The state of press freedom in Yemen in 2013 reflected the overall uncertainty and insecurity of a country in transition after decades of rule under President Ali Abdullah Saleh. The press faced serious consequences for failing to navigate a complicated web of red lines from the government, tribal groups, and political factions. Many journalists received death threats after crossing those red lines, and several were threatened or attacked by various assailants. CPJ documented at least seven journalists who were abducted over the year, all of whom were later released. Journalists covering protests related to the anniversary of the brief civil war in the country were assaulted by demonstrators, unidentified gunmen, and government security forces. The government continued to prosecute journalists for a range of charges, including defamation and insulting public officials. Still, there were some reasons for optimism. Freelance journalist Abdulelah Hider Shaea was freed in July after three years’ imprisonment, and CPJ documented no Yemeni journalists in prison for the first time since 2009. For the second year in a row, CPJ documented no journalists killed in relation to their work.
Freelance journalist Abdulelah Hider Shaea was issued a presidential pardon and released in July after spending almost three years in prison on anti-state charges. He was sentenced in January 2011 to five years in prison for “belonging to an illegal armed organization” and “recruiting young people, including foreigners, to the organization by communicating with them via the Internet,” according to news reports.
CPJ and others said the charges appeared to have been lodged in retaliation for his coverage of extremist groups and the Yemeni government’s security practices.
With Shaea’s release, CPJ documented no Yemeni journalists in prison for the first time since 2009.
The local media watchdog Freedom Foundation documented at least 33 cases of threats against journalists in the first half of 2013 alone. Threats originating from government officials, criminals, tribes, political parties, and others have become so common that it is not always clear which red line a journalist has crossed, according to CPJ research.
|Ayesh, editor-in-chief of the daily independent Al-Oula, told CPJ in April that he received several messages from domestic and international phone numbers in which unidentified individuals threatened to cut off his hand and tongue. Al-Oula had published an article on April 9 accusing groups in Marib province of sabotaging power lines. Ayesh said the individuals threatening him said they were defending the “honor” of the province. He also said that the threats could have been an attempt to censor his paper, which had published several articles critical of the government and religious groups.|
|Bin Lazrak, editor-in-chief of the newspaper Aden al-Ghad, received a death threat via text message on May 5, the newspaper reported. The sender threatened to “physically liquidate” him and burn down his newspaper. Aden al-Ghad, an independent daily based in the southern city of Aden, is known for critical reporting on the federal government based in the north. Bin Lazrak told CPJ it was not clear if the threat had come from the same assailants who had recently opened fire on the paper’s distribution truck.|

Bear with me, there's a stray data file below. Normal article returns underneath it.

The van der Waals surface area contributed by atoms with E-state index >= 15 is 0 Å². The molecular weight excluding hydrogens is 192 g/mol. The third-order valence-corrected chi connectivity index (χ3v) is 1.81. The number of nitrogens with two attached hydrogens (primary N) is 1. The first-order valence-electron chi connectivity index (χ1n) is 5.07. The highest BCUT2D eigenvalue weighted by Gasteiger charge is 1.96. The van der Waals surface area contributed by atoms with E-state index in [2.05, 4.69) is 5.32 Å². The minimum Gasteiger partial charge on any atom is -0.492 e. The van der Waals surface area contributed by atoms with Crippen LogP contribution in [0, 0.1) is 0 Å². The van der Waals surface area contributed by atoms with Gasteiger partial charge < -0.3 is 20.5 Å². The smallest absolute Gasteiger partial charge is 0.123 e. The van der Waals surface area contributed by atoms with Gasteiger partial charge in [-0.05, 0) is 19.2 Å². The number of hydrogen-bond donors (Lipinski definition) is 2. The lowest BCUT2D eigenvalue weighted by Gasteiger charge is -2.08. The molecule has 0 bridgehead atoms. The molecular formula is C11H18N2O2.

|An unidentified person made multiple threats against the independent daily in Sana’a in September, news reports said. It was unclear how the threats were delivered, but Al-Sharea was told to “stop the publication of any news about Al-Qaeda and Saudi Arabia,” or the individual would “burn the newspaper office with those people who are inside,” the paper said. The paper called on the Interior Ministry to investigate the threats and hold the perpetrator to account, but to date no one has been held responsible.|
At least seven journalists were abducted in 2013, according to CPJ research. Some of the journalists were targeted for the work they published, in hope of getting a ransom, and to gain leverage for economic and political concessions from the government, according to CPJ research.
|Gunmen briefly abducted Naif Hassan and Nashwan Dammaj, editors for the daily independent Al-Sharea, while they were on a reporting trip in the northern province of Al-Jawf, the paper reported. The assailants held the journalists for half an hour before armed tribal group members ordered their release. The journalists were unharmed.|
|News reports said that armed tribesmen abducted at least three journalists in Marib province. The journalists--Yassin Alzikri, editor-in-chief of Economic Media magazine; Ibrahim al-Ashmori, president of the reports division of Al-Thawra daily newspaper; and Ahmed al-Shamiri, writer for the Saudi Okaz daily newspaper--were released after more than a week in captivity.|
|Unidentified gunmen kidnapped Dutch journalist Judith Spiegel, a Yemen correspondent for Radio Netherlands Worldwide, and her husband in Sana'a in the second week of June, according to her employer. The two were released in December.|
|The local press freedom group Freedom Foundation reported that Sera'a al-Shehari was kidnapped by unknown assailants on her way home from work in Sana'a. Al-Shehari, a reporter for the TV station Al-Masirah, was released the next day.|
CPJ documented an escalation of anti-press violations in April, especially as political tensions rose in the lead-up to the April 27 anniversary of the 1994 civil war. At least 17 assaults, threats, kidnappings, prosecutions, and detentions were reported in one month.
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